The development of the two-stroke ME-GI (-Gas Injection)/ME-LGI (-Liquid Gas Injection) engine portfolio to enable dual-fuel operation on such low-carbon, gaseous and liquid fuels as LNG (methane), LPG, ethane, methanol and ethanol.

To date, MAN Energy Solutions’ entire portfolio of dual-fuel engines has won almost 400 projects in total, all running on clean fuels and testament to its leadership within this critical market segment.

The Wes Amelie retrofit

The Maritime Energy Transition is also an umbrella covering all MAN Energy Solutions activities in regard to supporting a decarbonised shipping industry with a key moment to date being the retrofitting of Wessels Reederei’s ‘Wes Amelie’ feeder containership’s four-stroke MAN 51/60DF engine to dual-fuel gas operation – the first such conversion of its type in the world.

Stemming from the success of the ‘Wes Amelie’ project, and to encourage more shipowners to follow Wessels Reederei’s example, MAN Energy Solutions has since pledged discounts for 10 such LNG-retrofits, most recently at the 4th annual Naftemporiki Shipping Conference, held in Athens on October 3rd, 2018.

Wayne Jones OBE, Chief Sales Officer and Member of the Executive Board, represented MAN Energy Solutions in Athens and participated in a panel discussion on decarbonisation, the latest fuels introduced to the market, and the impact of the impending IMO regulations, among other matters.

He said: “From the engine-maker’s point of view, one of the biggest challenges is to reach agreement on which fuel to use, one that will meet not only the regulations of today, but those of tomorrow. What will everyone use in the future or will there be a myriad of fuels? For me, the only way forward is to go with gaseous [gas-derived] fuels – and the infrastructure will follow in due course.”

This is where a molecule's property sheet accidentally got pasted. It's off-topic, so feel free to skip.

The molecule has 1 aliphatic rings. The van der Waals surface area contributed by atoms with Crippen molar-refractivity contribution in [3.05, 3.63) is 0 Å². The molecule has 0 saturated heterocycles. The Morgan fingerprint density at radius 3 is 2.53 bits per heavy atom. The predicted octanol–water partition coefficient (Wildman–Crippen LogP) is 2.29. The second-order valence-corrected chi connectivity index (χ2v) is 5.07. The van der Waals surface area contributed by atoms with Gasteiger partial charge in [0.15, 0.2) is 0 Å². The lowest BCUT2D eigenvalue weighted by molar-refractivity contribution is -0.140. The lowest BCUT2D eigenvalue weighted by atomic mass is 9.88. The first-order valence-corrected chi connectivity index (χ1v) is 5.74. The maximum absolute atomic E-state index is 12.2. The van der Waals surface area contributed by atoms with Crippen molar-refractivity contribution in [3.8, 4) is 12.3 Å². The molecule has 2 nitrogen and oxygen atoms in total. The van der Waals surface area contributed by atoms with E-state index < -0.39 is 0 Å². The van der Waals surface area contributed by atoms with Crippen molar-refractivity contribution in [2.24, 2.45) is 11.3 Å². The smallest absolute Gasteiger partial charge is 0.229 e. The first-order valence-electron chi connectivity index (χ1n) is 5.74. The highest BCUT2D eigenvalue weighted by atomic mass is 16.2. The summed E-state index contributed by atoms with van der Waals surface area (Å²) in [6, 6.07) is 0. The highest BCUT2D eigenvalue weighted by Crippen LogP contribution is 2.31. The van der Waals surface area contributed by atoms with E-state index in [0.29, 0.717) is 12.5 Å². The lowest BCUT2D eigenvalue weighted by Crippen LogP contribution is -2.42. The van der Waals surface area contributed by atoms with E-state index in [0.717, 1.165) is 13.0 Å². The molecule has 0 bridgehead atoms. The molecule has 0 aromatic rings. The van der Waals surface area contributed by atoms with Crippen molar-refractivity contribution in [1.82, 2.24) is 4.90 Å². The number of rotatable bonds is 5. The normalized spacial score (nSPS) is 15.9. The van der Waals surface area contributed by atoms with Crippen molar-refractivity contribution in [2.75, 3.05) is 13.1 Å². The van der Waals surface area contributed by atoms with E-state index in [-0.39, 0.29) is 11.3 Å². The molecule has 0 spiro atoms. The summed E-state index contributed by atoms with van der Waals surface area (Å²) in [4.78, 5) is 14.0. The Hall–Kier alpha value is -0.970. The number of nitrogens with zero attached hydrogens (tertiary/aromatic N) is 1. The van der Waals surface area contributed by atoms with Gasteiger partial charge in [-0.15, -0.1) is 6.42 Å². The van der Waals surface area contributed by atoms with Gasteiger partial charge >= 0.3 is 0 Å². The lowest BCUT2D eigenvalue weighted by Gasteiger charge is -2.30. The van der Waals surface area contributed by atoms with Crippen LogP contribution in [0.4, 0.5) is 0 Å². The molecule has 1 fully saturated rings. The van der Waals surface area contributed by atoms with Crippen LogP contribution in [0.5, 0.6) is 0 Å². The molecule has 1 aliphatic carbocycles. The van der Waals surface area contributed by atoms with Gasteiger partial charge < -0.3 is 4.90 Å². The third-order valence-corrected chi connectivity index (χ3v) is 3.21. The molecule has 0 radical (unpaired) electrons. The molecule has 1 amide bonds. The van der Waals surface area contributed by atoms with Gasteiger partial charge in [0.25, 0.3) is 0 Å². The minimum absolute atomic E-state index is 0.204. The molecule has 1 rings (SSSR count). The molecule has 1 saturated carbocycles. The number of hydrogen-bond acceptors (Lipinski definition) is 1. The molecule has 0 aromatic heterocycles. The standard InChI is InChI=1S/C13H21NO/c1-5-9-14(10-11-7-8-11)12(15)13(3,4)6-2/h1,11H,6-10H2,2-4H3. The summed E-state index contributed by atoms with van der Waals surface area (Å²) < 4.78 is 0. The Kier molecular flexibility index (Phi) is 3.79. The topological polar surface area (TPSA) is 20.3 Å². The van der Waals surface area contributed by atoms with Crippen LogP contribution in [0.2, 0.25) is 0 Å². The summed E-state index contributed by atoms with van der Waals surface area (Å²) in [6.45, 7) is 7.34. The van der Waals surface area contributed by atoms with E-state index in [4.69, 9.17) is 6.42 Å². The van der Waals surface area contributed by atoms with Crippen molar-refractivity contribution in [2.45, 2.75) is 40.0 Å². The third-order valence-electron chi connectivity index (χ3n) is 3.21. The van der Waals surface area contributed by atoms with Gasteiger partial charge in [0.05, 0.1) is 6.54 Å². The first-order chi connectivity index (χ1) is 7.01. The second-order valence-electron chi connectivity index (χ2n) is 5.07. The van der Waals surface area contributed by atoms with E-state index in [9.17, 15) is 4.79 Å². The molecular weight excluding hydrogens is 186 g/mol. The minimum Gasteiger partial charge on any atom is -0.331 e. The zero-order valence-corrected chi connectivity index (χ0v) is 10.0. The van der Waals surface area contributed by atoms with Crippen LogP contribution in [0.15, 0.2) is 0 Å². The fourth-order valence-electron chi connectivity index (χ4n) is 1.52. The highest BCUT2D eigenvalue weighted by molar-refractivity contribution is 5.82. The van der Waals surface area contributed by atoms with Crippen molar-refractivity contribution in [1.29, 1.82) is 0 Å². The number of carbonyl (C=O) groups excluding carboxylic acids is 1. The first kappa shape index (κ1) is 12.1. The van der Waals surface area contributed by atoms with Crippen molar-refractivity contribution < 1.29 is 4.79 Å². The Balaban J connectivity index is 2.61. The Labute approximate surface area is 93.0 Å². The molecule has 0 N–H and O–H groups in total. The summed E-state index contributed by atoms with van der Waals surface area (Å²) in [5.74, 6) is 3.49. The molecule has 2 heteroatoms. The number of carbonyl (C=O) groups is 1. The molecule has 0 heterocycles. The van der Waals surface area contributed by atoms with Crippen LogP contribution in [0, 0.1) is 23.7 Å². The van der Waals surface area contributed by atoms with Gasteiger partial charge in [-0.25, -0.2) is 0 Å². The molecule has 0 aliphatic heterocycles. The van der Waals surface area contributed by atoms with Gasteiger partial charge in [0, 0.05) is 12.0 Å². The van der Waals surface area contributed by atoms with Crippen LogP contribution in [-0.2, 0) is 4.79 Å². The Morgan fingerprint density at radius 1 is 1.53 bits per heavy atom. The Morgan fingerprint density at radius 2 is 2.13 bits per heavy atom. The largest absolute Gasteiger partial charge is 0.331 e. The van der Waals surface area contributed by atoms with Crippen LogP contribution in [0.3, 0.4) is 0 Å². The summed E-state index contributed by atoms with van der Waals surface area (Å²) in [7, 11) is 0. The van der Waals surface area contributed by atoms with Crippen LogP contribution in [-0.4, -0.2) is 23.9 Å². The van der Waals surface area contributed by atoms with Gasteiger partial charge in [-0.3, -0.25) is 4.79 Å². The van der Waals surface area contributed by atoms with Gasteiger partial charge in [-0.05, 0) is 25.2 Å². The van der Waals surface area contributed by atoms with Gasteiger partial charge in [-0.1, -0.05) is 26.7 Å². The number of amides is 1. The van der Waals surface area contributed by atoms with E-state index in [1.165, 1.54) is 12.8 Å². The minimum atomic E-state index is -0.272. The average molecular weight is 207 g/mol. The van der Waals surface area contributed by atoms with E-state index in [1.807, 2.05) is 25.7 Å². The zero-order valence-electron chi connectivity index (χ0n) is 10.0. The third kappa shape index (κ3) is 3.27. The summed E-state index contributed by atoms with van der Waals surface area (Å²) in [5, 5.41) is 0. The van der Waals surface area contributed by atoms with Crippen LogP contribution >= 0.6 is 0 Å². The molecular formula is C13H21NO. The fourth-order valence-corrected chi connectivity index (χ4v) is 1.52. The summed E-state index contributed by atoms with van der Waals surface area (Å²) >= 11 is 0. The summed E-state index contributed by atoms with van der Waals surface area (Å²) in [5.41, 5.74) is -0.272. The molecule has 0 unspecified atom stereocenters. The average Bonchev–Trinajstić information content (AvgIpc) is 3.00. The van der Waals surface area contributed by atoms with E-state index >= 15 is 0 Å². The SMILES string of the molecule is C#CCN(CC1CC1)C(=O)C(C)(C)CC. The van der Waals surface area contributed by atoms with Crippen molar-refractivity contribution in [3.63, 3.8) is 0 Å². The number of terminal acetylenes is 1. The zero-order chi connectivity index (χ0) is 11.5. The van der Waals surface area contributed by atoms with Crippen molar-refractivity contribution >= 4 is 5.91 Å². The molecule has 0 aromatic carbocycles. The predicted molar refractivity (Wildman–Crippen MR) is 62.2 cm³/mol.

The Diesel principle

While MAN Energy Solutions continuously investigates alternative fuel technologies, there appears to be no doubt but that internal-combustion engineering is going to stick around for a while yet.

Bjarne Foldager – Senior Vice President, Head of Two-Stroke Business at MAN Energy Solutions – says: “I know diesel is not the politically correct term to use these days, but if you look at diesel as a combustion principle, it is the most efficient principle that exists today. The main propulsion will still come from a propulsion unit, and when we compare the different technologies, we basically come to the conclusion that the internal combustion engine is by far the most efficient. This is the technology that we will focus on for the foreseeable future,” he said.

Foldager also states that picking the right fuel for the right technology is key, and points to the elimination of methane slip when LNG is burned in two-stroke engines.